Camiones Espanoles – Entonces Y Ahora

David Scarff 230213 (161)

Recently at work we have been loading quite a few Spaniards back to Spain or back to Paris so they load from the french markets and then head back to Spain. Also recently I have scanned the next batch of 750ish photos from the David Scarff collection. What is the link I hear you ask?? The answer is that some of the haulage companies that Scarffy used to photograph back in the 1980’s are still the same firms that I am loading back to the continent. How many Spanish truck spotters can say the same for the British firms still running to the sun and back. Two Spanish firms that are still doing the run and providing our super markets with year round goodies such as Strawberries, Broccoli and of course those gorgeous Spanish oranges, are the names of Campillo Palmera and of course Transportes Caudete. I’ll start with Palmera.

The livery on the original Pegaso above has developed into the livery on the trailer behind the Magnum below. I think you can see how its developed. The Magnum has the trailer livery that I know and recognise as being Palmera, with the Palm Tree logo on the back doors. Where did the Palm tree come from?? Was it on the back doors of the Pegaso? I’m not sure.

Campillo Palmera - Renault Magnum

TB on The Move with Campillo Palmera

But you can see the livery on the Magnum has moved on a bit and as an outfit the truck and trailer show the earlier livery and the newer livery. These days the new Campillo Palmera trucks still have the Palm tree on the side but the overall livery is much more of a European logistics company rather than a classic Spanish haulier. This doesn’t mean they don’t still look good! The new black cabs are smart and I guess these days with air conditioning, climate control and roof top coolers, the cabs no longer need to be white to reflect the sun and keep the heat down in the cab. Even so it’s still good to see the company are still going and are still coming to the UK for our enjoyment in all respects!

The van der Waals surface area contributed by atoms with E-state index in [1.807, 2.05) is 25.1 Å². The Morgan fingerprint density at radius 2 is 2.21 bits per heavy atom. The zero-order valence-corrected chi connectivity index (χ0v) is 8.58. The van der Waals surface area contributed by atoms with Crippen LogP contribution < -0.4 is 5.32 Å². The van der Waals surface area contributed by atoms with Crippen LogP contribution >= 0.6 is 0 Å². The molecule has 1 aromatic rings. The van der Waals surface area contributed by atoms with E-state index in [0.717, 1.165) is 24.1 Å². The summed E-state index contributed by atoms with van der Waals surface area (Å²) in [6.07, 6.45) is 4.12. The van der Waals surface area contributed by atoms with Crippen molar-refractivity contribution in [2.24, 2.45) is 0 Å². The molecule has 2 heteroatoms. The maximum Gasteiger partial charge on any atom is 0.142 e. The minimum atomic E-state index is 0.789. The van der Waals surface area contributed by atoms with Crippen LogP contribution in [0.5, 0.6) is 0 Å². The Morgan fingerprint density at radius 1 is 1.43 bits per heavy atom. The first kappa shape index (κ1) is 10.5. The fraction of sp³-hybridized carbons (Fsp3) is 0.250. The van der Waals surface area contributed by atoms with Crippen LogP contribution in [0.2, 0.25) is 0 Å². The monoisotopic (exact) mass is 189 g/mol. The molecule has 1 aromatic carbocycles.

Spainish Iveco

Untitled

Now as for Transportes Caudete, they still have a fairly traditional livery that is very close to how its always been. Red tractor units and white Spanish looking frigo trailers. Much the same as British hauliers the Spanish used to favour using their own trucks, like the Pegaso, the Spanish Seddon Atkinson. But now due to the demise of these small manufacturers, the Spanish, like the rest of Europe, use the same as everyone else. Although Renault and Iveco seem to be the favourites for these 2 hauliers, we have had a couple of new Volvos come in for Palmera.

Most of the Caudete fleet nowadays are Iveco with a few MAN. This Iveco was only a week or 2 old as the tyres were still immaculate and had that look of brand new tyre about them (good description huh!). The driver was quite happy with it.

David Scarff 230213 (162)

David Scarff 230213 (163)

As you can see the Caudete trailers have remained very much the same. Old and new just having what they need to have on them, the company name and what they do. The older trailers do look more continental but again this is down to the improvements in modern trucks I think. There is no longer a great need to keep water and food on the side of the trailers as a modern truck cab has plenty of room for storage inside. I do still like the idea of a water tank on the truck some where, there’s nothing like a cold wash to cool you down or wake you up!

David Scarff 230213 (185)

The one thing that is missing on the modern trucks is the 2 light up sign boards on the top of the cab. The yellow square one and the yellow triangle with the blue background. As I understand it these used to be some thing to do with the ferries, but I need one of you lot to tell me more please? Email me, ben@truckblog.co.uk or leave a message below.

Hopefully more Then & Nows to come, thanks to David Scarff’s collection of photos. It’s possible to find photos of everything, so a big thank you to Mr Scarff and I look forward to the next batch to be scanned (the wife’s not so keen on the idea!). For those whho didn’t get it, the blog title is “Spanish Trucking – Then & Now.”

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2 thoughts on “Camiones Espanoles – Entonces Y Ahora

  1. El cuadrado amarillo encima de la cabina significaba un peso mínimo de 20 T. El triangulo amarillo sobre fondo azul significaba vehículo articulado, bien trailer, bien tren de carretera. En fotos de camiones españoles de los años 60-80 es muy habitual. Un saludo desde España.

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  2. For those not fluent in Spanish, the last comment translates too:
    The yellow box above the cab meant a minimum weight of 20 T. The yellow triangle on a blue background meant articulated vehicle, good trailer, road train well. In Spanish truck photos of 60-80 years is very common. Greetings from Spain.

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